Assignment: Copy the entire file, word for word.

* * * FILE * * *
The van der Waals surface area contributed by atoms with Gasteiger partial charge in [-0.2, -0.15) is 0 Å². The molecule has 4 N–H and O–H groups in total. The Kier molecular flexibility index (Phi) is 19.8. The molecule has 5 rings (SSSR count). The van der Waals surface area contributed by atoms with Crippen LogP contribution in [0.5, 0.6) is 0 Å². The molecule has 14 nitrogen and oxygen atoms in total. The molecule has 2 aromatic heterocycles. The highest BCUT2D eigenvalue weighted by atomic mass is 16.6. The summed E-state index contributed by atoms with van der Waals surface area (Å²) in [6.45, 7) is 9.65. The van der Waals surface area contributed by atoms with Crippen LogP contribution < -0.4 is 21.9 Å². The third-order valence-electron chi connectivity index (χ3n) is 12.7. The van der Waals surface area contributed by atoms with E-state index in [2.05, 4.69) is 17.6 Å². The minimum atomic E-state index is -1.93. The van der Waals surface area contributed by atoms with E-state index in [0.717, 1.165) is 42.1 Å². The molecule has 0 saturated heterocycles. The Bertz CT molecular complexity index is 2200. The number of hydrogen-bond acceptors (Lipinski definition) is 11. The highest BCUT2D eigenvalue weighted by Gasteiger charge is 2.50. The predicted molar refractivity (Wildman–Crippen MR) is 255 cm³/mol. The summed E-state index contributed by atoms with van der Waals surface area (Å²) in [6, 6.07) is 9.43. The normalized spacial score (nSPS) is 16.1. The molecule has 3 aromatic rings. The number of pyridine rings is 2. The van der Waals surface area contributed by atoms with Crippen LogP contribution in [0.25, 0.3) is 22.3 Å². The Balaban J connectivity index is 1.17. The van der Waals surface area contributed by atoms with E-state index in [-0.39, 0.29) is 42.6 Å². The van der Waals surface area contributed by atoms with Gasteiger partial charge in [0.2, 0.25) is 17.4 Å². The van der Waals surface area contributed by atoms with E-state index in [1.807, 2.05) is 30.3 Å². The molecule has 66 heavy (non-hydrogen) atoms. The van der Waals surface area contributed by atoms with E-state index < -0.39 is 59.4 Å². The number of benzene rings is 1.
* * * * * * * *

The van der Waals surface area contributed by atoms with Gasteiger partial charge in [-0.2, -0.15) is 0 Å². The molecule has 4 N–H and O–H groups in total. The Kier molecular flexibility index (Phi) is 19.8. The molecule has 5 rings (SSSR count). The van der Waals surface area contributed by atoms with Crippen LogP contribution in [0.5, 0.6) is 0 Å². The molecule has 14 nitrogen and oxygen atoms in total. The molecule has 2 aromatic heterocycles. The highest BCUT2D eigenvalue weighted by atomic mass is 16.6. The summed E-state index contributed by atoms with van der Waals surface area (Å²) in [6.45, 7) is 9.65. The van der Waals surface area contributed by atoms with Crippen LogP contribution < -0.4 is 21.9 Å². The third-order valence-electron chi connectivity index (χ3n) is 12.7. The van der Waals surface area contributed by atoms with E-state index in [2.05, 4.69) is 17.6 Å². The minimum atomic E-state index is -1.93. The van der Waals surface area contributed by atoms with E-state index in [0.717, 1.165) is 42.1 Å². The molecule has 0 saturated heterocycles. The Bertz CT molecular complexity index is 2200. The number of hydrogen-bond acceptors (Lipinski definition) is 11. The highest BCUT2D eigenvalue weighted by Gasteiger charge is 2.50. The predicted molar refractivity (Wildman–Crippen MR) is 255 cm³/mol. The summed E-state index contributed by atoms with van der Waals surface area (Å²) in [6, 6.07) is 9.43. The normalized spacial score (nSPS) is 16.1. The molecule has 3 aromatic rings. The number of pyridine rings is 2. The van der Waals surface area contributed by atoms with Crippen LogP contribution in [0.25, 0.3) is 22.3 Å². The Balaban J connectivity index is 1.17. The van der Waals surface area contributed by atoms with E-state index in [-0.39, 0.29) is 42.6 Å². The van der Waals surface area contributed by atoms with Gasteiger partial charge in [0.2, 0.25) is 17.4 Å². The van der Waals surface area contributed by atoms with E-state index in [1.807, 2.05) is 30.3 Å². The molecule has 66 heavy (non-hydrogen) atoms. The van der Waals surface area contributed by atoms with E-state index < -0.39 is 59.4 Å². The number of benzene rings is 1.